I can’t think of a more powerful set of tools that reflect these characteristics than the digital technologies that have emerged over the past decade, such as social media, smartphones, Cloud computing and Open Data. They provide a digital infrastructure of "appropriate" technologies that are accessible to everyone, but that can connect with the large scale city infrastructures that support millions of urban lives; and they can give citizens, communities and businesses the ability to adapt city infrastructures to their own needs.
I've written an article about 12 such technologies that I think are particularly important; and that fall into the categories of “Infrastructures that matter”; “Technologies for everyone”; and “The keys to the city”. I hope you find it interesting.

What's the risk of investing in a Smarter City?

(Or "how to buy a smarter city that won't go "bump" in the night)
Frost & Sullivan estimate the market for "Smart" solutions that exploit technology to address the challenges facing cities will be $1.5trillion by 2020. But anyone who has tried to secure investment in an initiative to apply smart technology in a city knows that it is not always easy to turn that theoretical market value into actual investment in projects, technology, infrastructure and expertise.

Investors are concerned by three types of risk involved in investing in smart infrastructures compared with traditional infrastructures: construction risk; the impact of operational failures; and confidence in outcomes.

In "What's the risk of investing in a Smarter City?" I've explored those risks and how they're being addressed in order to enable new ways for cities to make investments in technology to create social, economic and environmental improvements.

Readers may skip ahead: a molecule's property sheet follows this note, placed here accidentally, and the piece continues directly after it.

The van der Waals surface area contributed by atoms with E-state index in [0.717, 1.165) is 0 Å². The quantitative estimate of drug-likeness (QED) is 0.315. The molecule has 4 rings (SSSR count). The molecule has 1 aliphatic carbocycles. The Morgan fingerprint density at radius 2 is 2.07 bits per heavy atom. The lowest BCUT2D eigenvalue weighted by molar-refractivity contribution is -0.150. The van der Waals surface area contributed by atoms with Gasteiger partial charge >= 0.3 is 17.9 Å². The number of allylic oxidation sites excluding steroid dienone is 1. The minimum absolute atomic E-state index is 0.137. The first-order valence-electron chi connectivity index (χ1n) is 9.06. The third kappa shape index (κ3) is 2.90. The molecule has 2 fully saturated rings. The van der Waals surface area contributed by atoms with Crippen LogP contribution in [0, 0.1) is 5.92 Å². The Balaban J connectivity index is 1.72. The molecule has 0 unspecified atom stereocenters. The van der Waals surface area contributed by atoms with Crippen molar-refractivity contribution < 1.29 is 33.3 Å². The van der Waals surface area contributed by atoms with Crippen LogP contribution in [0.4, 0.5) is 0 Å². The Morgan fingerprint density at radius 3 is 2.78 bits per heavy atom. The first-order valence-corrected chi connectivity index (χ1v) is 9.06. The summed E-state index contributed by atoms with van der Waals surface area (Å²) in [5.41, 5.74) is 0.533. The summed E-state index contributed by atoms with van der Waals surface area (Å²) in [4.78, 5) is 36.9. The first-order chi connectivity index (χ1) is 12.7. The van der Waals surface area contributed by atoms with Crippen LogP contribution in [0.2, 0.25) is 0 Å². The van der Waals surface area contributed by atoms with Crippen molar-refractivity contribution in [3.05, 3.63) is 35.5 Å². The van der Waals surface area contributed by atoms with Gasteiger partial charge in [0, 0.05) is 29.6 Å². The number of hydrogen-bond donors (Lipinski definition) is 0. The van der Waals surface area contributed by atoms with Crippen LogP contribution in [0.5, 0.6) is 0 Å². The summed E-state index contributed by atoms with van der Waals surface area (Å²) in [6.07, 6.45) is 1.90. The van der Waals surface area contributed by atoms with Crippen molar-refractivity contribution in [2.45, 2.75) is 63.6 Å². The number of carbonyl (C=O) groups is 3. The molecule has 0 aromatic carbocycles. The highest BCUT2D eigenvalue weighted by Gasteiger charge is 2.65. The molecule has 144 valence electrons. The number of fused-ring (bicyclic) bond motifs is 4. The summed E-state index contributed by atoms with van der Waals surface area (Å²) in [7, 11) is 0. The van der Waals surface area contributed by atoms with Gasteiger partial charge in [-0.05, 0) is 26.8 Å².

From field to market to kitchen: smarter food for smarter cities

I’m spending an increasing amount of my time understanding how technology can help us address one of the biggest challenges associated with the rapid urbanisation of the world’s population: how to feed billions of extra citizens. We already use 60% of the world's fresh water to produce food, and the United Nations Food and Agriculture Organization estimates that we will need to produce 70% more food than today by 2050. Those numbers don't add up.
There are many ways that technology can help us to grow, distribute and use food more efficiently. What really excites me, though, is not technology, but the passion for food that I see everywhere: from making food for our own families at home, to producing it in local initiatives such as Loaf, Birmingham's community bakery; and from using technology in programmes that contribute to food security in developing nations to setting food sustainability at the heart of corporate business strategy.